Amazon doesn’t disclose the formula it uses to make product selections. A person familiar with the Alexa algorithm said it won’t always offer an Amazon product even if one is available, noting the selection depends in part on whether the item being requested is one that the shopper has purchased on Amazon before. The algorithm uses a machine-learning model to identify what matters most to customers for each product request so that recommendations improve over time, this person said.

For now, brands can’t pay Amazon to offer their products to customers in response to a generic request for a product, like detergent or paper towels.

Procter & Gamble Co. , maker of Tide detergent and Pampers diapers, would be interested in paid search were it an option, said Vedran Miletic, P&G brand director of North America fabric-care delivery.

Without that paid-search option, P&G has been tinkering with ways to get noticed by shoppers using voice assistants, such as a Tide-branded Alexa app that doles out advice on how to clean over 200 strains but doesn’t suggest Tide products.

“We do not want to overwhelmingly push our brands on consumers. We want to be agnostic and hope they choose us,” said Randy Limes, a digital and e-commerce executive at P&G.

Unilever, owner of Hellmann’s mayonnaise and Domestos toilet cleaner, has developed Alexa apps that give free recipes and cleaning tips that may or may not incorporate Unilever brands. Unilever sees the apps as a way to market its products by offering customers useful information when they need it most.

“It’s a new model of marketing since we’re moving to something that’s less about interrupting you like TV advertising does,” said Mr. Pitkethly.

Alexa dominates 70% of the U.S. smart-speaker market, according to Bain. There are other options to voice shop including Google Assistant, which for instance lets people buy things on Walmart.com using the Google Home speaker. It offers shoppers brands based on previous purchases made in store and on Walmart’s website.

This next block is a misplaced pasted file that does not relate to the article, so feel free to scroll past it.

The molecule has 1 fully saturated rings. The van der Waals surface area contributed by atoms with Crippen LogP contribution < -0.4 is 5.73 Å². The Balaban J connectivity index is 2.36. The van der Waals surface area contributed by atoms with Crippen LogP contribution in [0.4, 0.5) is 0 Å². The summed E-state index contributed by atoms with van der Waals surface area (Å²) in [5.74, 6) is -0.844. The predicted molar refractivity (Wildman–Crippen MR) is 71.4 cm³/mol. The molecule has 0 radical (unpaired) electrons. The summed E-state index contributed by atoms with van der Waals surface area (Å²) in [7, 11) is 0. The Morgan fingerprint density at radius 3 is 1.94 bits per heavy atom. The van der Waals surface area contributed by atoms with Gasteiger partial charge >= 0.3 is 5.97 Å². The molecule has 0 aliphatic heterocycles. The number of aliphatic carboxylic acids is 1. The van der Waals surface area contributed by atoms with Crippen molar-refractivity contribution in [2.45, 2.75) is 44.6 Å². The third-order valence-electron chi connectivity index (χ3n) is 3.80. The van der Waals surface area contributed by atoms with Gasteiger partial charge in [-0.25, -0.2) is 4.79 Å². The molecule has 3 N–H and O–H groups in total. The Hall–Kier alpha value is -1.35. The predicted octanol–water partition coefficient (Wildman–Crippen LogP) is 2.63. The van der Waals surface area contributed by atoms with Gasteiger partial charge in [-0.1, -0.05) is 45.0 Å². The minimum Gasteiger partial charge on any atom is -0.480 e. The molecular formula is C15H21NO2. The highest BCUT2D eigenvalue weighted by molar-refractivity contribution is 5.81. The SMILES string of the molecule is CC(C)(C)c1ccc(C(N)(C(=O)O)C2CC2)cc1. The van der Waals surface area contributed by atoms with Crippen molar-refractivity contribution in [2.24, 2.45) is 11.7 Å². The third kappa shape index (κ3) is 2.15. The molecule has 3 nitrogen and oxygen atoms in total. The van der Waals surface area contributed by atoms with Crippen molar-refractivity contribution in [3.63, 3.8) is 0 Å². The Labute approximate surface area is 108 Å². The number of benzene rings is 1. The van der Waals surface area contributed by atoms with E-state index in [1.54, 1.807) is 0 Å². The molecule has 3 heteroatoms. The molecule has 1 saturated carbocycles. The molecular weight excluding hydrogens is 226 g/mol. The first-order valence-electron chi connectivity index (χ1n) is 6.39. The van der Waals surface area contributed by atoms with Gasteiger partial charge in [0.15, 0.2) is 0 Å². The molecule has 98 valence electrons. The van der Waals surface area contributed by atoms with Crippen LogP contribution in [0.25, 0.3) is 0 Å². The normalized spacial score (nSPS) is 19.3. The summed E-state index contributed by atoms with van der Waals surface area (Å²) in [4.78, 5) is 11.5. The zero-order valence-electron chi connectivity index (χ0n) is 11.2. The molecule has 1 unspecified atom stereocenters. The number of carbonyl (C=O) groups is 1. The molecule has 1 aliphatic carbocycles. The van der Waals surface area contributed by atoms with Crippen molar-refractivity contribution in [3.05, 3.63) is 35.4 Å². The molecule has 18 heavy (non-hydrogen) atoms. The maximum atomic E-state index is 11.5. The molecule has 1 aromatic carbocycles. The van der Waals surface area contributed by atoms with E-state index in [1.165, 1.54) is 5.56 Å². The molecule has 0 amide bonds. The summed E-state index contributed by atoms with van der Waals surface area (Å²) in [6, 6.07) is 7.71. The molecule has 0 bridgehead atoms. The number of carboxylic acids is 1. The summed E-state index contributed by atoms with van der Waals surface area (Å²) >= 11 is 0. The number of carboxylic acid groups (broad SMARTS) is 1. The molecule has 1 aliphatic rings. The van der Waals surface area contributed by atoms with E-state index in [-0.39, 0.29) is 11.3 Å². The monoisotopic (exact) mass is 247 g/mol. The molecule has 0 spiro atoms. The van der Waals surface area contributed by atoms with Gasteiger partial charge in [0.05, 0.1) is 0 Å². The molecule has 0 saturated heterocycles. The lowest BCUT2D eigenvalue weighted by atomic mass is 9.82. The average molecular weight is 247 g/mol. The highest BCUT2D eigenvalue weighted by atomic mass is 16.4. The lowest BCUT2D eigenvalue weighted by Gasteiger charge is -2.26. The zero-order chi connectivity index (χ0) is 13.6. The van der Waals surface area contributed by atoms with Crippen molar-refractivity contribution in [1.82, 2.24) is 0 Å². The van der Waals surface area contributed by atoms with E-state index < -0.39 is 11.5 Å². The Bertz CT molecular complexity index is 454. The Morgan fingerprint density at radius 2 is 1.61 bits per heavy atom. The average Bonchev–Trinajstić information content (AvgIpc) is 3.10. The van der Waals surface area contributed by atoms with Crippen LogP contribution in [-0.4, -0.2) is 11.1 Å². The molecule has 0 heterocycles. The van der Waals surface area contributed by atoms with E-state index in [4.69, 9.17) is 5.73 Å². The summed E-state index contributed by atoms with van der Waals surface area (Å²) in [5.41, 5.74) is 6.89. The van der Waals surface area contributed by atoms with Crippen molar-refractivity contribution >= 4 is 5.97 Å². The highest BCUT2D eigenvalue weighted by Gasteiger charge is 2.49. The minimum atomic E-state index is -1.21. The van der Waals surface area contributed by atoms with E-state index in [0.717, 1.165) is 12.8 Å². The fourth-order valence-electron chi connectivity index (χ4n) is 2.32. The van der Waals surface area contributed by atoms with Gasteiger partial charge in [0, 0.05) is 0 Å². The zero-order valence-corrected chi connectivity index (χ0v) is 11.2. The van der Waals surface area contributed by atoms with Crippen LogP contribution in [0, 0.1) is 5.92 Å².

Some executives predict voice search could help the biggest brands by encouraging shoppers to gravitate to products that are top of mind, or entrenching existing preferences. Once customers purchase a specific brand, Alexa usually picks the same brand going forward.

“The guy who will win is the guy who will have iconic brands and products,” said L’Oréal SA’s Chief Digital Officer Lubomira Rochet, who is working to figure out how to get L’Oréal’s products chosen by Amazon’s algorithm. “I believe voice is as big as the internet—and Google—when it came.”

Why Scannable Shelf Tags Could Improve the Retail Experience After Beacons Failed

shelf-tags-450-2018.jpgOnce upon a time, beacons—Bluetooth-powered devices that can push messages to smartphones—offered brands an opportunity to connect with consumers in physical retail locations and gather data about them. For brands, beacons promised an expanded and expansive conversation at the shelf. Companies spend a lot of money trying to get consumers to the store and in front of their products, only to lose out on a sale because the item next to theirs is discounted.

“Beacons have offered this kind of communication point at the final moment of truth for brands, and they’ve always been excited about it,” said Steve White, vice president of commerce strategy at digital agency SapientRazorfish.